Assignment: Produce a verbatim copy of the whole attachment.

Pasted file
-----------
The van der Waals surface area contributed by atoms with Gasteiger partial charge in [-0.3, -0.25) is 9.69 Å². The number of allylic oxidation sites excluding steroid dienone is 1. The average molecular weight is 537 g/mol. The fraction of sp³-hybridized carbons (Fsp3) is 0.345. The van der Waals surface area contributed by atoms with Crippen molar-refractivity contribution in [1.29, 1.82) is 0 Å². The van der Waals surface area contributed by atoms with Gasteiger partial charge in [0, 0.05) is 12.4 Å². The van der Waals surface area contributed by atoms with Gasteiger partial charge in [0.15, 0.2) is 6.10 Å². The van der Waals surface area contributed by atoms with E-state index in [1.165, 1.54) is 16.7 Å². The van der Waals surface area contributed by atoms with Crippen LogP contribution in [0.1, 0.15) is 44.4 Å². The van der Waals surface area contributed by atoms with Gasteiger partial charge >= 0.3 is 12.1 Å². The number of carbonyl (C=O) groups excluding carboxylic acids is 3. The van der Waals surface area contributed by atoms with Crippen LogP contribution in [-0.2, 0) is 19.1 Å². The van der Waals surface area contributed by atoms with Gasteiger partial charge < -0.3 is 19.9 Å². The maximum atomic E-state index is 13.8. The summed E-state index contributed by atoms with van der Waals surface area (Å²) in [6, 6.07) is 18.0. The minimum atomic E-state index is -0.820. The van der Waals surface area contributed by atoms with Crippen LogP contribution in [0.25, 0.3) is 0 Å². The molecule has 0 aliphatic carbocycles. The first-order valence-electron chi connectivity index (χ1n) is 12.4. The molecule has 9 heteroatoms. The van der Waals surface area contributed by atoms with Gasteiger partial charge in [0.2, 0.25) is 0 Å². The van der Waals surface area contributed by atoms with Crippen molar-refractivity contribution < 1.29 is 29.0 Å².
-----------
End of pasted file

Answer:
The van der Waals surface area contributed by atoms with Gasteiger partial charge in [-0.3, -0.25) is 9.69 Å². The number of allylic oxidation sites excluding steroid dienone is 1. The average molecular weight is 537 g/mol. The fraction of sp³-hybridized carbons (Fsp3) is 0.345. The van der Waals surface area contributed by atoms with Crippen molar-refractivity contribution in [1.29, 1.82) is 0 Å². The van der Waals surface area contributed by atoms with Gasteiger partial charge in [0, 0.05) is 12.4 Å². The van der Waals surface area contributed by atoms with Gasteiger partial charge in [0.15, 0.2) is 6.10 Å². The van der Waals surface area contributed by atoms with E-state index in [1.165, 1.54) is 16.7 Å². The van der Waals surface area contributed by atoms with Crippen LogP contribution in [0.1, 0.15) is 44.4 Å². The van der Waals surface area contributed by atoms with Gasteiger partial charge >= 0.3 is 12.1 Å². The number of carbonyl (C=O) groups excluding carboxylic acids is 3. The van der Waals surface area contributed by atoms with Crippen LogP contribution in [-0.2, 0) is 19.1 Å². The van der Waals surface area contributed by atoms with Gasteiger partial charge < -0.3 is 19.9 Å². The maximum atomic E-state index is 13.8. The summed E-state index contributed by atoms with van der Waals surface area (Å²) in [6, 6.07) is 18.0. The minimum atomic E-state index is -0.820. The van der Waals surface area contributed by atoms with Crippen LogP contribution in [0.25, 0.3) is 0 Å². The molecule has 0 aliphatic carbocycles. The first-order valence-electron chi connectivity index (χ1n) is 12.4. The molecule has 9 heteroatoms. The van der Waals surface area contributed by atoms with Gasteiger partial charge in [0.2, 0.25) is 0 Å². The van der Waals surface area contributed by atoms with Crippen molar-refractivity contribution < 1.29 is 29.0 Å².